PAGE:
AGRI-TECH HAS the potential to make UK farms more profitable – but political uncertainty is delaying investment in new technology.

The world of agri-tech is fast-developing, from robotic pickers to fitness trackers for cows, and could be the key to boosting on-farm profitability, whilst delivering environmental benefits such as improving soil health.

However, a new report compiled by NFU Mutual has found that only 4% of farmers had already invested in autonomous tractors, while only 12% were planning to invest or were yet to decide.

NFU Mutual has warned that the industry is holding back from investing in its future as farmers ride out the wave of political uncertainty, not knowing what shape future government support will take.

The report is part of the rural insurer’s initiative to support farmers to successfully introduce new technology involving training courses, podcasts and joint research projects in addition to developing new insurance and risk management services.

NFU Mutual business analyst Fang Wang commented on the implications of agri-tech for farmers and global agriculture: “Across the world new agri-technology is set to make a major impact on farm profitability and even world prices. In the UK, adoption of new technology is currently slow because of uncertainty over agricultural policy and support, lack of understanding, shortage of capital and concerns about the reliability of first-generation technology.”

Ms Wang continued: “While entirely understandable, this hesitancy is putting UK farmers at risk of falling behind other nations in the race for efficient, environmentally-friendly food production.”

The report offers tips for farmers planning to invest in agri-tech and suggested that farmers must start by reviewing their farm’s strategy and then identifying how technology and using detailed data could help achieve their goals. Other recommendations include exploring technology systems that integrate the farm's activities with its supply chain to create opportunities for farmers, food processors and retailers to work together. This collaborative approach is also suggested to be extended to working with other farms in help achieve economies of scale both in the use of new technology and the adoption of a farmer-friendly supply chain.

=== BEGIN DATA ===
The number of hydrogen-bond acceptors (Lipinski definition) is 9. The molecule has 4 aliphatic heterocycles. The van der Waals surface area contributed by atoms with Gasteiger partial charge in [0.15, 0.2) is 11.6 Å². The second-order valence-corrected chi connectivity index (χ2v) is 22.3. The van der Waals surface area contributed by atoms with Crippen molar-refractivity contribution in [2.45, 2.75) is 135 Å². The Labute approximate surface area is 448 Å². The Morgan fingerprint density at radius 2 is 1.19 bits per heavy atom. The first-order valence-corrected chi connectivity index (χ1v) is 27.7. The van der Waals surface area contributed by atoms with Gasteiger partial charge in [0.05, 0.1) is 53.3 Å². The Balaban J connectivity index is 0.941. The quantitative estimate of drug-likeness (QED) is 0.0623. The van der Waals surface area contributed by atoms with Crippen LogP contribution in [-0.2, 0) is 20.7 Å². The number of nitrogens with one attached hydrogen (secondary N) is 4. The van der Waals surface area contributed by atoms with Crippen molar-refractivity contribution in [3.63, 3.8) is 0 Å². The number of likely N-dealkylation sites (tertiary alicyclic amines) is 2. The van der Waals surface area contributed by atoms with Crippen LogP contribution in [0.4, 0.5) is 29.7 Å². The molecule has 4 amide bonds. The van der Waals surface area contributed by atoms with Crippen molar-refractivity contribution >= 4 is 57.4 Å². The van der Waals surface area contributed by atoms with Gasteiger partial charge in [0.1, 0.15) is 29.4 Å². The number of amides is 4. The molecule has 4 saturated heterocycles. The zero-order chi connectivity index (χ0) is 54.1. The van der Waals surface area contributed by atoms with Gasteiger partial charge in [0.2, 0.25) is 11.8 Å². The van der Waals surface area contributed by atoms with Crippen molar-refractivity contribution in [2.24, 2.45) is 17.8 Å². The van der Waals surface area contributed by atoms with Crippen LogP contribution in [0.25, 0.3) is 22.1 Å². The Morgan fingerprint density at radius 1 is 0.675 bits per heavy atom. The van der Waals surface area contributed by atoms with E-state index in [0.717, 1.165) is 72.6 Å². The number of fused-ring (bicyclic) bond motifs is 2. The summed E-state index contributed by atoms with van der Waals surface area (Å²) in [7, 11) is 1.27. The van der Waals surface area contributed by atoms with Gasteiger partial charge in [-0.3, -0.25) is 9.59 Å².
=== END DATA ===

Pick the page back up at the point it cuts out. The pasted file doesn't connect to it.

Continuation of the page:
NFU Mutual director and Worcestershire fruit and hop grower, Ali Capper, firmly believes that agri-tech can enable the UK to compete in world markets, while maintaining its high health and welfare standards. “The fourth agricultural revolution is bringing exciting opportunities for farmers to increase productivity, protect the environment and make farming safer.

“From the use of ‘Big Data’ to inform management decisions to autonomous tractors and robotic pickers, we are on the cusp of a world where farmers and growers can minutely manage inputs to maximise production and use automation and robotics to reduce labour numbers and costs,” he explained.

Young farmers are considered more likely to accept and promote change – however Cirencester student Gregor Belcher explained that control over an existing farm's finances or access to funding for a new farm business was one of the greatest challenges.

The NFU Mutual report, along with a series of videos and podcasts produced to help farmers considering investing in agri-tech, is now available to download on their website at:-